By George D. Adams and William Vail
Last week, Indiana Gov. Mitch Daniels signed anti-smoking legislation into law. It will take effect July 1, 2012, and while compliance should not be onerous, violations could be expensive for companies, individual managers and others.
With certain exceptions, the law prohibits smoking in “places of employment,” “public places” and areas within eight feet of an entrance to such a place. “Places of employment” essentially include all enclosed areas where people are employed, but excludes private vehicles. A “public place” is “an enclosed area of a structure in which the public is invited or permitted.”
Numerous establishments are conditionally excepted from coverage, such as bars, riverboats, casinos and certain fraternal clubs, but the law will apply to most Indiana employers.
Covered employers must inform each of their current and prospective employees of the smoking prohibition. For current employees, an employer might consider posting a notice on bulletin boards, making an announcement at a plant meeting, or sending a company-wide email or letter to employees. The employee handbook also could be updated to include an appropriate notice. Employment applications should be revised to include an appropriate notice to prospective employees, or a separate notice should be given to applicants.
The law requires an “owner, operator, manager, or official in charge of a public place or place of employment” to remove ashtrays and other smoking paraphernalia from areas where smoking is prohibited. Such persons also must post conspicuous signs at each public entrance to a “no-smoking area.” The signs must read, “State Law Prohibits Smoking Within 8 Feet of this Entrance” or you may use other, similar, language. Outdoor smoking areas are not prohibited, provided they are more than eight feet from a public entrance and are not themselves “enclosed.”
If someone smokes in a prohibited area, an “owner, operator, manager, or official in charge of” that area must ask the person to refrain from smoking. If the person fails to comply, he or she must be asked to leave and, if necessary, compelled to leave (by lawful means, of course, such as summoning the police).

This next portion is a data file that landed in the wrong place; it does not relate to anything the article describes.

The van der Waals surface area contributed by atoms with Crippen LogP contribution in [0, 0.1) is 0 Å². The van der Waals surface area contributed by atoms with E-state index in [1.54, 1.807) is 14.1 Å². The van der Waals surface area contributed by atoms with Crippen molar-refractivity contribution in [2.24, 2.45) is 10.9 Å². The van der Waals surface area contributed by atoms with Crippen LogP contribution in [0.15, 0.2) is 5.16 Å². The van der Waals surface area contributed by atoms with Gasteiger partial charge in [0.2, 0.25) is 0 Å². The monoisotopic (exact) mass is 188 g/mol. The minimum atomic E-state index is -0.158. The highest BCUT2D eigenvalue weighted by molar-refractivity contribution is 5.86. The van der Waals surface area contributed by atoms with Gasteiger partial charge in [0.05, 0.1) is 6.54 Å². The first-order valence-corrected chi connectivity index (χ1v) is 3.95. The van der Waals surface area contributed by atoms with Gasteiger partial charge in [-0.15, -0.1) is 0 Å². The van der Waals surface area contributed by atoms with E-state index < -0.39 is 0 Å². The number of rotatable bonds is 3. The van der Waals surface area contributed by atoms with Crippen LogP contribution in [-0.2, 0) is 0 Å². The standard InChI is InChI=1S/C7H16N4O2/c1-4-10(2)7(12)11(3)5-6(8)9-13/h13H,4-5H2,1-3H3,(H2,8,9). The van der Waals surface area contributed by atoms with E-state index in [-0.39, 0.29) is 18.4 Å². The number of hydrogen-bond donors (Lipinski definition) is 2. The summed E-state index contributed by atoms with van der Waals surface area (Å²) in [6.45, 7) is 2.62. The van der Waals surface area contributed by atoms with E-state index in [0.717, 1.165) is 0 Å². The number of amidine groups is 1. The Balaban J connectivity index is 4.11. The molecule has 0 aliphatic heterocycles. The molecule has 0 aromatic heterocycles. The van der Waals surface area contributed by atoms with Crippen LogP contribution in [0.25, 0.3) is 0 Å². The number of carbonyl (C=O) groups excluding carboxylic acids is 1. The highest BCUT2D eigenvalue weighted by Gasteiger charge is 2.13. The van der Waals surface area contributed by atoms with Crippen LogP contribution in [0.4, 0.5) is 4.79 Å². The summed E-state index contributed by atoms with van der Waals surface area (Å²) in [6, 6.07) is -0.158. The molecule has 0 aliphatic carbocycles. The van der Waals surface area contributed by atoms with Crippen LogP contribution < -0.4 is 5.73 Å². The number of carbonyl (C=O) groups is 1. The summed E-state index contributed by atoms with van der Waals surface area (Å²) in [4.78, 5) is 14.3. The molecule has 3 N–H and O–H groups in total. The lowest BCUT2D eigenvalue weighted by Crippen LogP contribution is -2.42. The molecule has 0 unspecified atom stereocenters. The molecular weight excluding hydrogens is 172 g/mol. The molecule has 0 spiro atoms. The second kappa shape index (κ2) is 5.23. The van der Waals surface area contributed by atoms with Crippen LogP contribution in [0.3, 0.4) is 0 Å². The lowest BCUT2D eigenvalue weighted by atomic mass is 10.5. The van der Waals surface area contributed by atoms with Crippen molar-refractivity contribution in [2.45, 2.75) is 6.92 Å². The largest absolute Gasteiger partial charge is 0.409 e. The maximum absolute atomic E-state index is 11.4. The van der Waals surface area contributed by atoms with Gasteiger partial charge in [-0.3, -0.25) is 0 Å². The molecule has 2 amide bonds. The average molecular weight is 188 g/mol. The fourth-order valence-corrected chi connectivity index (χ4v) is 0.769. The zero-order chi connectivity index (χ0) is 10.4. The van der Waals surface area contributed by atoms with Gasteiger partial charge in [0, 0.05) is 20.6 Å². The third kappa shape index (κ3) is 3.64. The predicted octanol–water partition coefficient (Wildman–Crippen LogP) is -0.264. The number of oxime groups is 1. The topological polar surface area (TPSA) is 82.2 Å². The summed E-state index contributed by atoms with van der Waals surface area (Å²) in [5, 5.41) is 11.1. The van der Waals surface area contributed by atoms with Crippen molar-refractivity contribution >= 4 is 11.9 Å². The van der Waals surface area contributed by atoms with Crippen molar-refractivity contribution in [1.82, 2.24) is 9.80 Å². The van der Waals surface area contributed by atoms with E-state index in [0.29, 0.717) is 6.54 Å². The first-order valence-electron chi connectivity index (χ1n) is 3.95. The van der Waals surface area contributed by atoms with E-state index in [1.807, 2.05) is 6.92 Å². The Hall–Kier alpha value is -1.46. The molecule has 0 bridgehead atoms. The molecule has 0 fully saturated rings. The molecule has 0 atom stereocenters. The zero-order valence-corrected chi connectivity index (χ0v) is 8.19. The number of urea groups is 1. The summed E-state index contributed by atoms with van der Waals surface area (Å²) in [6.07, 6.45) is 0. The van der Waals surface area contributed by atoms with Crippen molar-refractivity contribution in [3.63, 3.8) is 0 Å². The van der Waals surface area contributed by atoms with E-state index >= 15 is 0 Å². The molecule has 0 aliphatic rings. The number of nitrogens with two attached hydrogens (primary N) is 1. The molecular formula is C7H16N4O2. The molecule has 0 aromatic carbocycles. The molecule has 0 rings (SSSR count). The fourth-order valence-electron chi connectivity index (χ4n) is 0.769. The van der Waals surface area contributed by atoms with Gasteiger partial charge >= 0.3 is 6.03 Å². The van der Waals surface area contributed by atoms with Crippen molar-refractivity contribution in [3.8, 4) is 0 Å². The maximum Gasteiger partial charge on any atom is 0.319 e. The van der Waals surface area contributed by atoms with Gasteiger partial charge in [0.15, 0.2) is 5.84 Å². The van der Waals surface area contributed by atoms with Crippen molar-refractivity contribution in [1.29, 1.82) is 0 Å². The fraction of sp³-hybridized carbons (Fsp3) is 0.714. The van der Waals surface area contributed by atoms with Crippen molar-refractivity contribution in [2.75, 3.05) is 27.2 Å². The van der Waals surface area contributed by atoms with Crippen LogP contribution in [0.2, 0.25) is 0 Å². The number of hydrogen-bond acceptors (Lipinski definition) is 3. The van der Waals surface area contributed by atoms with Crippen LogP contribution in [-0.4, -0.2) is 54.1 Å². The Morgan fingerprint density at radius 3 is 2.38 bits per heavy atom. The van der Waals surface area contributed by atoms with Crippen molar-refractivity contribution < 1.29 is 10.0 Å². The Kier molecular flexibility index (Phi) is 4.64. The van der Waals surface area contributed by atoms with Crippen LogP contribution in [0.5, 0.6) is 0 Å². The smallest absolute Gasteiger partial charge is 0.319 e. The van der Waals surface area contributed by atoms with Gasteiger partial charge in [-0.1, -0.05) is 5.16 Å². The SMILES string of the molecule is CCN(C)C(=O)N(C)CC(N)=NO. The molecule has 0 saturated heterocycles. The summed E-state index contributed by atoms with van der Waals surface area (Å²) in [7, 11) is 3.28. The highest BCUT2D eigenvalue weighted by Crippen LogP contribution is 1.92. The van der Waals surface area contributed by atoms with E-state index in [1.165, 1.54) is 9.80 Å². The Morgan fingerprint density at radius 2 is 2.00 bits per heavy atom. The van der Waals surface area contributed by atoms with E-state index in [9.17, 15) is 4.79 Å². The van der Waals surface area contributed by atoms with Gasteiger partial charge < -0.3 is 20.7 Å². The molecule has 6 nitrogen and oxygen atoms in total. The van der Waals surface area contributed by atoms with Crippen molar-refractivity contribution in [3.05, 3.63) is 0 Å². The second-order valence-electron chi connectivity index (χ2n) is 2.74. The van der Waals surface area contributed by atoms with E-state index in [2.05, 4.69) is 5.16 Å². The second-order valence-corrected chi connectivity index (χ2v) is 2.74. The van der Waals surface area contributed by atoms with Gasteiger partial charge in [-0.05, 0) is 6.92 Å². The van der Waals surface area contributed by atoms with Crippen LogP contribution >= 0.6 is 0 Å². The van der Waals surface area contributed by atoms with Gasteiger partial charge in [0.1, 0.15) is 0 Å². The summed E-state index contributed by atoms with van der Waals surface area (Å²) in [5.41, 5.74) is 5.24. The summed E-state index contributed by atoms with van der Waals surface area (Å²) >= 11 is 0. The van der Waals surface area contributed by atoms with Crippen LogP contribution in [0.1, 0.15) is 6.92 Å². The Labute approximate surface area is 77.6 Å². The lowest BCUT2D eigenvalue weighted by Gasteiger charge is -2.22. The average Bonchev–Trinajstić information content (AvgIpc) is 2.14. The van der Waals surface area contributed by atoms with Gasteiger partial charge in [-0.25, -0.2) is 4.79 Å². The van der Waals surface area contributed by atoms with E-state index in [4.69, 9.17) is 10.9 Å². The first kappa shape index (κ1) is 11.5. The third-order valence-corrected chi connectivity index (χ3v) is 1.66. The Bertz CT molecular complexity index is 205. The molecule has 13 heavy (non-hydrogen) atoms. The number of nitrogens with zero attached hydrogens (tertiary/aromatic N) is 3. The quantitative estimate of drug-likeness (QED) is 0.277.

The new law also prohibits discrimination and retaliation for reporting a violation of, or exercising any right or satisfying any obligation under, the law. It does not, however, explain precisely what recourse or remedy is available to an aggrieved party.
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Because several provisions of the new law require certain actions be taken (or refrained from) not just by “employers,” but also by “owners,” “managers,” “operators” and “officials,” it would be prudent to notify all supervisors and higher level employees of their new responsibilities. Optimally, notice should be given in writing, with acknowledgement of receipt.
Indiana’s Alcohol & Tobacco Commission is primarily charged with enforcing the law, but the State Health Department, local health departments, law enforcement officers, and others also may enforce it. The responsible agencies may inspect covered premises for compliance. Failure to comply with the new law can be expensive. The first three infractions may result in fines of up to $1,000 each. Each additional violation may result in a fine of up to $10,000.
Many employers already have policies similar in effect to the new law. Consequently, the new law should not impose a great burden on most employers.
William C. Vail Jr., an associate in Fisher & Phillips’ Louisville office, contributed to this story. This was originally published on Fisher & Phillips’ Legal Alerts. This Legal Alert is intended to provide an overview of an important new law. It is not intended to be, nor should it be construed as, legal advice for any particular fact situation.